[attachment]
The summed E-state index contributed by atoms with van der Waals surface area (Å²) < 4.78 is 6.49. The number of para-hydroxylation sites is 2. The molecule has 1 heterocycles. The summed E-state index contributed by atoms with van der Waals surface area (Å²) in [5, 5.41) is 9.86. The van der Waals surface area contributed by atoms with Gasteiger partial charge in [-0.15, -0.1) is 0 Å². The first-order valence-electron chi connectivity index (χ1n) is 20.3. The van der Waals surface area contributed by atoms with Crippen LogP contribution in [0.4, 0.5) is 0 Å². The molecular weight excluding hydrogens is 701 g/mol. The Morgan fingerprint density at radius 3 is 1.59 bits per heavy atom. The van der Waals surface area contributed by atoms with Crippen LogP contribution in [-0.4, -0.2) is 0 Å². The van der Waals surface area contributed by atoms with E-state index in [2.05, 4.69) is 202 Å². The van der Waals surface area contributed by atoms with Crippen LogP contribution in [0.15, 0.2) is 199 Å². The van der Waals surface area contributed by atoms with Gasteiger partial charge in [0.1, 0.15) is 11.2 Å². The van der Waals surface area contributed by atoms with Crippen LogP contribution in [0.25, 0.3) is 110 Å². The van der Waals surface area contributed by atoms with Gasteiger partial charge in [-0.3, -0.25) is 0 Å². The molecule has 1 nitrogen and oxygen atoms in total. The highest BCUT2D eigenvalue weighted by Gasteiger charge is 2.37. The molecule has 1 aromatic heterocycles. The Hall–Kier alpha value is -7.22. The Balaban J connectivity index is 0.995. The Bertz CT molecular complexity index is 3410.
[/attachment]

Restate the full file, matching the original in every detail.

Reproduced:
The summed E-state index contributed by atoms with van der Waals surface area (Å²) < 4.78 is 6.49. The number of para-hydroxylation sites is 2. The molecule has 1 heterocycles. The summed E-state index contributed by atoms with van der Waals surface area (Å²) in [5, 5.41) is 9.86. The van der Waals surface area contributed by atoms with Gasteiger partial charge in [-0.15, -0.1) is 0 Å². The first-order valence-electron chi connectivity index (χ1n) is 20.3. The van der Waals surface area contributed by atoms with Crippen LogP contribution in [0.4, 0.5) is 0 Å². The molecular weight excluding hydrogens is 701 g/mol. The Morgan fingerprint density at radius 3 is 1.59 bits per heavy atom. The van der Waals surface area contributed by atoms with Crippen LogP contribution in [-0.4, -0.2) is 0 Å². The van der Waals surface area contributed by atoms with E-state index in [2.05, 4.69) is 202 Å². The van der Waals surface area contributed by atoms with Crippen LogP contribution in [0.15, 0.2) is 199 Å². The van der Waals surface area contributed by atoms with Gasteiger partial charge in [0.1, 0.15) is 11.2 Å². The van der Waals surface area contributed by atoms with Crippen LogP contribution in [0.25, 0.3) is 110 Å². The van der Waals surface area contributed by atoms with Gasteiger partial charge in [-0.3, -0.25) is 0 Å². The molecule has 1 nitrogen and oxygen atoms in total. The highest BCUT2D eigenvalue weighted by Gasteiger charge is 2.37. The molecule has 1 aromatic heterocycles. The Hall–Kier alpha value is -7.22. The Balaban J connectivity index is 0.995. The Bertz CT molecular complexity index is 3410.